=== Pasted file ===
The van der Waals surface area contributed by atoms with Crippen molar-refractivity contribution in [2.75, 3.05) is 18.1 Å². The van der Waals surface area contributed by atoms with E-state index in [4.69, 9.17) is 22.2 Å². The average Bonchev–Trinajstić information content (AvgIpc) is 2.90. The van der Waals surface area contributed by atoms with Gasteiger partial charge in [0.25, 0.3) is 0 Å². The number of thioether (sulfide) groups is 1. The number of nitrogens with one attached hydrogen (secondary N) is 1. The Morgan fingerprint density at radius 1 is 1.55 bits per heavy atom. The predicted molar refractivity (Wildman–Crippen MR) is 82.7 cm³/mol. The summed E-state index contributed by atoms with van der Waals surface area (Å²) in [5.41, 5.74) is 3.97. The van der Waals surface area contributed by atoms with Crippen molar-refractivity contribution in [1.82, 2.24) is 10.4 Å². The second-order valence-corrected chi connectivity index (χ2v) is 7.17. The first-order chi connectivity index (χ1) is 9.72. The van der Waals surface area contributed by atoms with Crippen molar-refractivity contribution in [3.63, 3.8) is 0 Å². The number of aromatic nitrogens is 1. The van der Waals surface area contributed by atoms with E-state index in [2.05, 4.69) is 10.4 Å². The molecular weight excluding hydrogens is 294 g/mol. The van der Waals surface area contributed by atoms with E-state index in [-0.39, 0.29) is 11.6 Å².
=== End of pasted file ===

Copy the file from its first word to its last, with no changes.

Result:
The van der Waals surface area contributed by atoms with Crippen molar-refractivity contribution in [2.75, 3.05) is 18.1 Å². The van der Waals surface area contributed by atoms with E-state index in [4.69, 9.17) is 22.2 Å². The average Bonchev–Trinajstić information content (AvgIpc) is 2.90. The van der Waals surface area contributed by atoms with Gasteiger partial charge in [0.25, 0.3) is 0 Å². The number of thioether (sulfide) groups is 1. The number of nitrogens with one attached hydrogen (secondary N) is 1. The Morgan fingerprint density at radius 1 is 1.55 bits per heavy atom. The predicted molar refractivity (Wildman–Crippen MR) is 82.7 cm³/mol. The summed E-state index contributed by atoms with van der Waals surface area (Å²) in [5.41, 5.74) is 3.97. The van der Waals surface area contributed by atoms with Crippen molar-refractivity contribution in [1.82, 2.24) is 10.4 Å². The second-order valence-corrected chi connectivity index (χ2v) is 7.17. The first-order chi connectivity index (χ1) is 9.72. The van der Waals surface area contributed by atoms with Crippen molar-refractivity contribution in [3.63, 3.8) is 0 Å². The number of aromatic nitrogens is 1. The van der Waals surface area contributed by atoms with E-state index in [2.05, 4.69) is 10.4 Å². The molecular weight excluding hydrogens is 294 g/mol. The van der Waals surface area contributed by atoms with E-state index in [-0.39, 0.29) is 11.6 Å².